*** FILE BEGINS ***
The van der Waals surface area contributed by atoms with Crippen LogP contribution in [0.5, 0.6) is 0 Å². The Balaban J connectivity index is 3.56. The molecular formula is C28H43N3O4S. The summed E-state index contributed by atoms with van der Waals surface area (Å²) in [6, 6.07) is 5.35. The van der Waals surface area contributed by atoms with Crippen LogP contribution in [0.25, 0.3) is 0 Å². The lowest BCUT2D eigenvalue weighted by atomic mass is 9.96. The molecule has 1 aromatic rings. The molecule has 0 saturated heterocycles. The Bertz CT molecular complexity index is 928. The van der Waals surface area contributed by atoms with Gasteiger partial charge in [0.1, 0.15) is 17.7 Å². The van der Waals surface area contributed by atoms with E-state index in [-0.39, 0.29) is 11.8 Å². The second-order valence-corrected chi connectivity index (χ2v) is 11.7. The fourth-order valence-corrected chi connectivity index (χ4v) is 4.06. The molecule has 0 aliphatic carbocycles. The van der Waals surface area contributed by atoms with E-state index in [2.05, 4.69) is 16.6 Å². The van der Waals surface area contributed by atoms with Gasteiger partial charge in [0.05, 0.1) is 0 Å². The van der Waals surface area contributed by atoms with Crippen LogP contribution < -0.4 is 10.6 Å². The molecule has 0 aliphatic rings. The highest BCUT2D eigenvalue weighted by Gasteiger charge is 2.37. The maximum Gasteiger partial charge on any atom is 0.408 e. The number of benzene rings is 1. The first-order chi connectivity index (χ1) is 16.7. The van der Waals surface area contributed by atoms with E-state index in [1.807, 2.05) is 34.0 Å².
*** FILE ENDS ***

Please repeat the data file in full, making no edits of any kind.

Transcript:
The van der Waals surface area contributed by atoms with Crippen LogP contribution in [0.5, 0.6) is 0 Å². The Balaban J connectivity index is 3.56. The molecular formula is C28H43N3O4S. The summed E-state index contributed by atoms with van der Waals surface area (Å²) in [6, 6.07) is 5.35. The van der Waals surface area contributed by atoms with Crippen LogP contribution in [0.25, 0.3) is 0 Å². The lowest BCUT2D eigenvalue weighted by atomic mass is 9.96. The molecule has 1 aromatic rings. The molecule has 0 saturated heterocycles. The Bertz CT molecular complexity index is 928. The van der Waals surface area contributed by atoms with Gasteiger partial charge in [0.1, 0.15) is 17.7 Å². The van der Waals surface area contributed by atoms with E-state index in [-0.39, 0.29) is 11.8 Å². The second-order valence-corrected chi connectivity index (χ2v) is 11.7. The fourth-order valence-corrected chi connectivity index (χ4v) is 4.06. The molecule has 0 aliphatic carbocycles. The van der Waals surface area contributed by atoms with E-state index in [2.05, 4.69) is 16.6 Å². The van der Waals surface area contributed by atoms with Gasteiger partial charge in [0.05, 0.1) is 0 Å². The van der Waals surface area contributed by atoms with Crippen LogP contribution < -0.4 is 10.6 Å². The molecule has 0 aliphatic rings. The highest BCUT2D eigenvalue weighted by Gasteiger charge is 2.37. The maximum Gasteiger partial charge on any atom is 0.408 e. The number of benzene rings is 1. The first-order chi connectivity index (χ1) is 16.7. The van der Waals surface area contributed by atoms with E-state index in [1.807, 2.05) is 34.0 Å².